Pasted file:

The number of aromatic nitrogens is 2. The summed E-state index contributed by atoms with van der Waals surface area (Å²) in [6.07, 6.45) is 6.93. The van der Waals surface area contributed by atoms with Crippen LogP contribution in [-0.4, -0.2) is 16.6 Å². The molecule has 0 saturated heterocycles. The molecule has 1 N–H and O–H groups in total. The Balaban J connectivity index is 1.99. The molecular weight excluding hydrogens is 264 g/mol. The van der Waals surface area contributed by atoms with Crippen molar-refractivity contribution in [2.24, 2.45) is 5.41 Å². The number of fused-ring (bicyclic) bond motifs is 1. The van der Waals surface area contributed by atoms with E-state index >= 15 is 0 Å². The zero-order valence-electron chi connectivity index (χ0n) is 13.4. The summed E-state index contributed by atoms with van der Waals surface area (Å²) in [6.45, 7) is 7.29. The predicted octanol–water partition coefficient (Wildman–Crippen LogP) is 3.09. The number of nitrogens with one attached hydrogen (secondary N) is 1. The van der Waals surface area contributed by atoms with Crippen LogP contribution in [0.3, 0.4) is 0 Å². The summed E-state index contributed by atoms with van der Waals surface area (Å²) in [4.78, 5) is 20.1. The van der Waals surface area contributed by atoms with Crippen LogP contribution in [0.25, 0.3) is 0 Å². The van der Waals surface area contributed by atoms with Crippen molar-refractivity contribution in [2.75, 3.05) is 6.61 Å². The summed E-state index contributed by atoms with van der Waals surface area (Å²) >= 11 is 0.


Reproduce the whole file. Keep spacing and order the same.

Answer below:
The number of aromatic nitrogens is 2. The summed E-state index contributed by atoms with van der Waals surface area (Å²) in [6.07, 6.45) is 6.93. The van der Waals surface area contributed by atoms with Crippen LogP contribution in [-0.4, -0.2) is 16.6 Å². The molecule has 0 saturated heterocycles. The molecule has 1 N–H and O–H groups in total. The Balaban J connectivity index is 1.99. The molecular weight excluding hydrogens is 264 g/mol. The van der Waals surface area contributed by atoms with Crippen molar-refractivity contribution in [2.24, 2.45) is 5.41 Å². The number of fused-ring (bicyclic) bond motifs is 1. The van der Waals surface area contributed by atoms with E-state index >= 15 is 0 Å². The zero-order valence-electron chi connectivity index (χ0n) is 13.4. The summed E-state index contributed by atoms with van der Waals surface area (Å²) in [6.45, 7) is 7.29. The predicted octanol–water partition coefficient (Wildman–Crippen LogP) is 3.09. The number of nitrogens with one attached hydrogen (secondary N) is 1. The van der Waals surface area contributed by atoms with Crippen LogP contribution in [0.3, 0.4) is 0 Å². The summed E-state index contributed by atoms with van der Waals surface area (Å²) in [4.78, 5) is 20.1. The van der Waals surface area contributed by atoms with Crippen LogP contribution in [0.25, 0.3) is 0 Å². The van der Waals surface area contributed by atoms with Crippen molar-refractivity contribution in [2.75, 3.05) is 6.61 Å². The summed E-state index contributed by atoms with van der Waals surface area (Å²) >= 11 is 0.